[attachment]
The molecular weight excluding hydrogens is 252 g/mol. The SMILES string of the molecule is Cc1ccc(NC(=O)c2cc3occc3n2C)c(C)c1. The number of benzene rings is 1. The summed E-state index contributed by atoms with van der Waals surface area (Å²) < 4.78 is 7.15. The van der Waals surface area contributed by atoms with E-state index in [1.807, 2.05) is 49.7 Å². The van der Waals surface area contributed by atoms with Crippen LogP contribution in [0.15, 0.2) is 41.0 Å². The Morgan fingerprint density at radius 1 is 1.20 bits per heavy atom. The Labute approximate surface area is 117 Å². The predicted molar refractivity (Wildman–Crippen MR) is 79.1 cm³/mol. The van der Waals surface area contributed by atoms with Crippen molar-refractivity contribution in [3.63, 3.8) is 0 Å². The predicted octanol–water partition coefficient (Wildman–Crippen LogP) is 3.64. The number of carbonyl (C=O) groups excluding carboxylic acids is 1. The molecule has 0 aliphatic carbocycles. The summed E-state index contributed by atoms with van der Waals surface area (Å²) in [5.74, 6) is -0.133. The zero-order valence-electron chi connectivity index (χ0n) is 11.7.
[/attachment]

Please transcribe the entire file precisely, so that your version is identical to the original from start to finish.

The molecular weight excluding hydrogens is 252 g/mol. The SMILES string of the molecule is Cc1ccc(NC(=O)c2cc3occc3n2C)c(C)c1. The number of benzene rings is 1. The summed E-state index contributed by atoms with van der Waals surface area (Å²) < 4.78 is 7.15. The van der Waals surface area contributed by atoms with E-state index in [1.807, 2.05) is 49.7 Å². The van der Waals surface area contributed by atoms with Crippen LogP contribution in [0.15, 0.2) is 41.0 Å². The Morgan fingerprint density at radius 1 is 1.20 bits per heavy atom. The Labute approximate surface area is 117 Å². The predicted molar refractivity (Wildman–Crippen MR) is 79.1 cm³/mol. The van der Waals surface area contributed by atoms with Crippen molar-refractivity contribution in [3.63, 3.8) is 0 Å². The predicted octanol–water partition coefficient (Wildman–Crippen LogP) is 3.64. The number of carbonyl (C=O) groups excluding carboxylic acids is 1. The molecule has 0 aliphatic carbocycles. The summed E-state index contributed by atoms with van der Waals surface area (Å²) in [5.74, 6) is -0.133. The zero-order valence-electron chi connectivity index (χ0n) is 11.7.